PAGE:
How accreditation benefits social enterprises

A short introduction of who you are?

I’m a Business Improvement specialist and Chartered Quality Professional providing objective advice and expertise to help identify value adding business improvement solutions. I’ve held senior roles in quality and business improvement in the UK and internationally across the Rail Transportation, Construction Products and Services, and Electronics Manufacture sectors.  Previous roles have included: Business Excellence Manager with Govia Thameslink Railway; Quality Manager with Bombardier Transportation Services; and earlier in Aerospace and Defence in Product Test and Development with BAe. As a consultant and EFQM Certified Advisor, I’ve completed a variety of assignments with UK and International clients including BQF, EFQM and Investors in Excellence. Now based in the Midlands, I originally lived and worked in South West England and spent almost ten years commuting to London.

Case Study - How accreditation benefits social enterprises - Paul Tarrant

What is your main reason for joining our accreditation team? What were your expectations?

I joined the team as Interim Director of Accreditation and Training at the beginning of July 2022 to manage the existing assessment process and to develop a model for external assessment using both associate and volunteer assessors. My expectations of the role were the need to learn about the products and processes and rapidly assume responsibility for the accreditation activities. The Social Enterprise sector is new to me, but I am a fast learner!

Are there any specific achievements/accomplishments that attracted you to SEM CIC?

SEMCIC are an award-winning organisation with more than 10 years’ experience of social enterprise accreditation and providing credible standards to support genuine social enterprises.

What does accreditation mean to you? What does it say about your businesses who achieve it?

Accreditation for me is the external verification and assurance that an organisation meets a recognised standard. Those businesses achieving accreditation to the Social Enterprise Mark have demonstrated their desire and commitment to trading for the benefit of people and planet.

What benefits have there been to social enterprises as a result of being accredited? E.g. do you feel the accreditation gives people more credibility as a social enterprise?

There are many benefits of accreditation to Social Enterprises which include demonstrating how they are using business to create positive social change; Differentiation, standing out from others as an approved organisation; and providing evidence of their Social Impact publicly. Yes, more credibility is achieved through independent recognition.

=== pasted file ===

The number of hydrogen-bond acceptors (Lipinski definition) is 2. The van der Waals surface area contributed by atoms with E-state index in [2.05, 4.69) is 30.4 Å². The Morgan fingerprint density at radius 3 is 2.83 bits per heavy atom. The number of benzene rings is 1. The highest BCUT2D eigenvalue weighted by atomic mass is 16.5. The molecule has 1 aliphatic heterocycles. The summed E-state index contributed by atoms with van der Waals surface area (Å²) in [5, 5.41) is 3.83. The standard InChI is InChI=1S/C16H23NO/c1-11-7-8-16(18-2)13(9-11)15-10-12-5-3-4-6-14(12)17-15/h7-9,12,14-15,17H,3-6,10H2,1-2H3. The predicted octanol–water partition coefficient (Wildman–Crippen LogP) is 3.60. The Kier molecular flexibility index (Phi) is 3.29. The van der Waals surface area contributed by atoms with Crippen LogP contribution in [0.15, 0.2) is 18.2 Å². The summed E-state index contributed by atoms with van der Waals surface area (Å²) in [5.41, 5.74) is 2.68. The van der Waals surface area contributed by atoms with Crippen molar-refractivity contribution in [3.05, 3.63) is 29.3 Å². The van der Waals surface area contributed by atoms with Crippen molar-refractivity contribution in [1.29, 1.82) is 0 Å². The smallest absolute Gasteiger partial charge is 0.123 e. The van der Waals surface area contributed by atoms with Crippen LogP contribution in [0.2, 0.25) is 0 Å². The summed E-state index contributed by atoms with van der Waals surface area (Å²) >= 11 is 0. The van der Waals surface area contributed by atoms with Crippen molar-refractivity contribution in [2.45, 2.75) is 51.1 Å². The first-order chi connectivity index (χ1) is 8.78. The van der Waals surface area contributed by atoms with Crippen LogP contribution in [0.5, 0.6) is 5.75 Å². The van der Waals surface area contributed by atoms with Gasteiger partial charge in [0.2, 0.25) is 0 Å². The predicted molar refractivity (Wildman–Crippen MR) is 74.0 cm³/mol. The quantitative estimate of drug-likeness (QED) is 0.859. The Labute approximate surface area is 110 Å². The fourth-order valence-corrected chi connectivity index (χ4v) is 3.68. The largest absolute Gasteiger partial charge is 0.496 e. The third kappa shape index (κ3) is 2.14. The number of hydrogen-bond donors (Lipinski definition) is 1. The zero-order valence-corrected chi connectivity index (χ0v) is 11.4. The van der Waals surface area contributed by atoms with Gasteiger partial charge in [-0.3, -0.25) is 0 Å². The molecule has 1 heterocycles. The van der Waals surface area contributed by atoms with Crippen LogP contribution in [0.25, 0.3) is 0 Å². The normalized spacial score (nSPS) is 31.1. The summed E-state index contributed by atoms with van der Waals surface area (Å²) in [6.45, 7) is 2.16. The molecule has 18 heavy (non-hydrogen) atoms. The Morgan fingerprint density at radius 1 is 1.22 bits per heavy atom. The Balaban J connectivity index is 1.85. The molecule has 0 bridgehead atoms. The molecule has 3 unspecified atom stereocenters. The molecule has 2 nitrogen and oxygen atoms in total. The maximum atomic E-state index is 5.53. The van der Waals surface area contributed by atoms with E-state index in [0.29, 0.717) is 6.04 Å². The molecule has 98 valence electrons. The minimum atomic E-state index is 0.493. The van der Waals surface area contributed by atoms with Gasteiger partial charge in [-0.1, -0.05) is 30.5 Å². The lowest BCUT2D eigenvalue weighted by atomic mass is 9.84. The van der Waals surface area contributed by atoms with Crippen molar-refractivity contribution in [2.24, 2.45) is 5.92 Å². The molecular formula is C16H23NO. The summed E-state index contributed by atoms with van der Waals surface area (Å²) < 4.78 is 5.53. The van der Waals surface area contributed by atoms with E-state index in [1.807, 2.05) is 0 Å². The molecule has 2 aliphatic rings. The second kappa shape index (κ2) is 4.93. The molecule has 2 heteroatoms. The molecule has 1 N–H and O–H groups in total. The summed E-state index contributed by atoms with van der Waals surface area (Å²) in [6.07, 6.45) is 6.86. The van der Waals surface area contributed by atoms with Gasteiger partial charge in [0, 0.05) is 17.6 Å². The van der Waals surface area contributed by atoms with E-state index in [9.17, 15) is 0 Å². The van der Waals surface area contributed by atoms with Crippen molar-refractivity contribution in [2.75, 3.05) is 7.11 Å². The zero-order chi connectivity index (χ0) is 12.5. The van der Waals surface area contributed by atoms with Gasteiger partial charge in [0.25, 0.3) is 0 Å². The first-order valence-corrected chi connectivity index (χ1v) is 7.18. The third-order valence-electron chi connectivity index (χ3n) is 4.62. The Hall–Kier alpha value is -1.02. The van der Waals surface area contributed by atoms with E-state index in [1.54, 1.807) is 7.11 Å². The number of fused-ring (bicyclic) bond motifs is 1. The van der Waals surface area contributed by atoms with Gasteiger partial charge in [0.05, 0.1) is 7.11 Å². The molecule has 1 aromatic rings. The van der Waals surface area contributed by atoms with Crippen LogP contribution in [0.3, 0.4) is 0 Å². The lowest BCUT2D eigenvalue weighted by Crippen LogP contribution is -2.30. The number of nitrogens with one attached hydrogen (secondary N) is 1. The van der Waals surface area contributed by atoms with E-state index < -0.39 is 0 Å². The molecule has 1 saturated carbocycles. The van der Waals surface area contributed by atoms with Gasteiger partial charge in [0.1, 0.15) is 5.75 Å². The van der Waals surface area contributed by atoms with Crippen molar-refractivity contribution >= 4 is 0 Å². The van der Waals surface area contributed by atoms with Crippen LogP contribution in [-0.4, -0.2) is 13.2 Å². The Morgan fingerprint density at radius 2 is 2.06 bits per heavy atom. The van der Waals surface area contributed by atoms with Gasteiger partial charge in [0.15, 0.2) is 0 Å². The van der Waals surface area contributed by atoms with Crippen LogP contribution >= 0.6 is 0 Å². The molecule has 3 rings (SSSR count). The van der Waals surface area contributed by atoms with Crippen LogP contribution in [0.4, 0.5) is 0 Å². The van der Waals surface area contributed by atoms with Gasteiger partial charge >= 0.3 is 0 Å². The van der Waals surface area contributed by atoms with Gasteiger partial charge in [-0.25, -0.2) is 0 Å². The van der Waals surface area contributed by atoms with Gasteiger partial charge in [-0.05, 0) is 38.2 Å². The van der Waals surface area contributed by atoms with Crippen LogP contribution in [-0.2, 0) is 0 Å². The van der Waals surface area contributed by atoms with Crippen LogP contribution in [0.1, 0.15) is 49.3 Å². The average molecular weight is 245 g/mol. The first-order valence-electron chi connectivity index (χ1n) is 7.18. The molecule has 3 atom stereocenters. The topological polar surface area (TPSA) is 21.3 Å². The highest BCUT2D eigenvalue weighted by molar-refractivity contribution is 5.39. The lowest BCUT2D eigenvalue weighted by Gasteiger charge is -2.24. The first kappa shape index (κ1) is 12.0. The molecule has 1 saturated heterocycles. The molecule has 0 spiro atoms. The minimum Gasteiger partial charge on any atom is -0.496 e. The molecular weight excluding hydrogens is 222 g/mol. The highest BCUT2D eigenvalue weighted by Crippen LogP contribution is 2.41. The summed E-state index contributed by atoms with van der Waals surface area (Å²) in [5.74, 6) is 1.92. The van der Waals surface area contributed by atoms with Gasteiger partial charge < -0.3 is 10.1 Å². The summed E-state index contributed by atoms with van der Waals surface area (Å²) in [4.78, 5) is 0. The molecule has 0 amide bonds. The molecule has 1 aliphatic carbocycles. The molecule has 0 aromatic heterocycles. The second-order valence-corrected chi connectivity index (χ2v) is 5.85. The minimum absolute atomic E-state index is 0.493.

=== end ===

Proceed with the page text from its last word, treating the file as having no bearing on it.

What would you say to social enterprise considering accreditation?

Contact SEMCIC about the advice and tailored support we can provide to help you achieve accreditation and the ongoing improvement of your efficiency and effectiveness as a genuine social enterprise. There are Social Enterprise Mark recognition levels to suit business start-ups, those already meeting the standard and achieving best practice and for those organisations aspiring for social enterprise excellence.

What would you love to see happen in the world of Social Enterprise over the next 10 years?

I’d love to see greater recognition for the social value that Social Enterprises create, and larger organisations adapting their purpose and operating principles to become genuine Social Enterprises.

What is the highlight of working with social enterprises? And for a social enterprise?

Their desire and drive to make a positive social impact for their stakeholders. To be a force for good.

Where is your favourite place in the world?

That’s a tough question! I’ve travelled widely in Europe, for business and holidays and the USA for holidays, but the world is a big place and there’s always more to see. Of the European countries I’ve been to I would choose Italy, probably the Amalfi Coast; in the USA, California’s Yosemite National Park and Kings Canyon National Park are favourites.

Any other comments/feedback

In my relatively short time with SEMCIC I’ve learned a lot about what it takes to be a genuine social enterprise. Having worked mostly for, and with, large corporates it is enlightening to be working for a social enterprise business which recognises and builds the capabilities of social enterprises as competitive, sustainable businesses dedicated to maximising social impact.